Dust as probes: Determining confinement and interaction forces



Hartmann, Peter
Rosenberg, Marlene
Juhasz, Z.
Matthews, Lorin
Sanford, Dustin
Vermillion, Katrina
Reyes, Jorge
Hyde, Truell

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IOP Publishing


The PK-4 system is a micro-gravity dusty plasma experiment currently in operation on-board the International Space Station. The experiment utilizes a long DC discharge in neon or argon gases. We apply our 2D particle-in-cell with Monte Carlo collisions discharge simulation to compute local plasma parameters that serve as input data for future dust dynamics models. The simulation includes electrons, Ne+ ions, and Ne^m metastable atoms in neon gas and their collisions at solid surfaces including secondary electron emission and glass wall charging. On the time scale of the on-board optical imaging, the positive column appears stable and homogeneous. On the other hand, our simulations show that on microsecond time scales the positive column is highly inhomogeneous: ionization waves with phase velocities in the range between 500 m s−1 and 1200 m s−1 dominate the structure. In these waves, the electric field and charged particle densities can reach amplitudes up to 10 times of their average value. Our experiments on ground-based PK-4 replica systems fully support the numerical findings. In the experiment, the direction of the DC current can be alternated, which has been found to favor dust particle chain formation. We discuss possible mechanisms for how the highly oscillatory plasma environment contributes to the dust particle chain formation.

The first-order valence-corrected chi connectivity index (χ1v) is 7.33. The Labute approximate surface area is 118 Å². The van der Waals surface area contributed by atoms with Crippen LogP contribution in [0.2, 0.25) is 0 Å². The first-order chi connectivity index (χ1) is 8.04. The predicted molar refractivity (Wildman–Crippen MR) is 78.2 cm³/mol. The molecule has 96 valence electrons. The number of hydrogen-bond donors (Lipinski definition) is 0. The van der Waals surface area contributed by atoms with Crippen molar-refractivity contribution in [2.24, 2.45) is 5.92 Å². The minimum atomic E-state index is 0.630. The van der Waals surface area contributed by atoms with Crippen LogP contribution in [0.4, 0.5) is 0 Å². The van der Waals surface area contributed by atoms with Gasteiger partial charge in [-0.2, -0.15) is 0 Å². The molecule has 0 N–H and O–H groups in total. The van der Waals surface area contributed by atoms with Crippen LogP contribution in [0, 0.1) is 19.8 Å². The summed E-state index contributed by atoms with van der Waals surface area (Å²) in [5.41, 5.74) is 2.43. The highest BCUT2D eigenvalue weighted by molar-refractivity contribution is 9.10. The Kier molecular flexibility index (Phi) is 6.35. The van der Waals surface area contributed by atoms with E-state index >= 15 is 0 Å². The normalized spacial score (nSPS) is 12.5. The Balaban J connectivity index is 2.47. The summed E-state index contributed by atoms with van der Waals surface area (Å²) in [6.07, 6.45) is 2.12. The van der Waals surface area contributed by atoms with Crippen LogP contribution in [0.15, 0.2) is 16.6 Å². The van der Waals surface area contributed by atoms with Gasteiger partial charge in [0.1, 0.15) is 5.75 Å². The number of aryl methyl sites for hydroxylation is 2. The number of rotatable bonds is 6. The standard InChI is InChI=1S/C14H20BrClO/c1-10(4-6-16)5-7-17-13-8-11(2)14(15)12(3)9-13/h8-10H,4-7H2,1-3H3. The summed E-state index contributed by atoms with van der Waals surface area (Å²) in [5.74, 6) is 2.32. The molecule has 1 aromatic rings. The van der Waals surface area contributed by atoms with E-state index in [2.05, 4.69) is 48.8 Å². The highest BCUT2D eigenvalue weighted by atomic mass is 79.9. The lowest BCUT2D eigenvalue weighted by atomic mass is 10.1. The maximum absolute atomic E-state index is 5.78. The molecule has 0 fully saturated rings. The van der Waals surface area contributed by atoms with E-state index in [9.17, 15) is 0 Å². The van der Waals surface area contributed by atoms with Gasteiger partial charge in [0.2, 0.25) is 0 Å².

Plasma Sources Science and Technology, 29(11), 115014, November 2020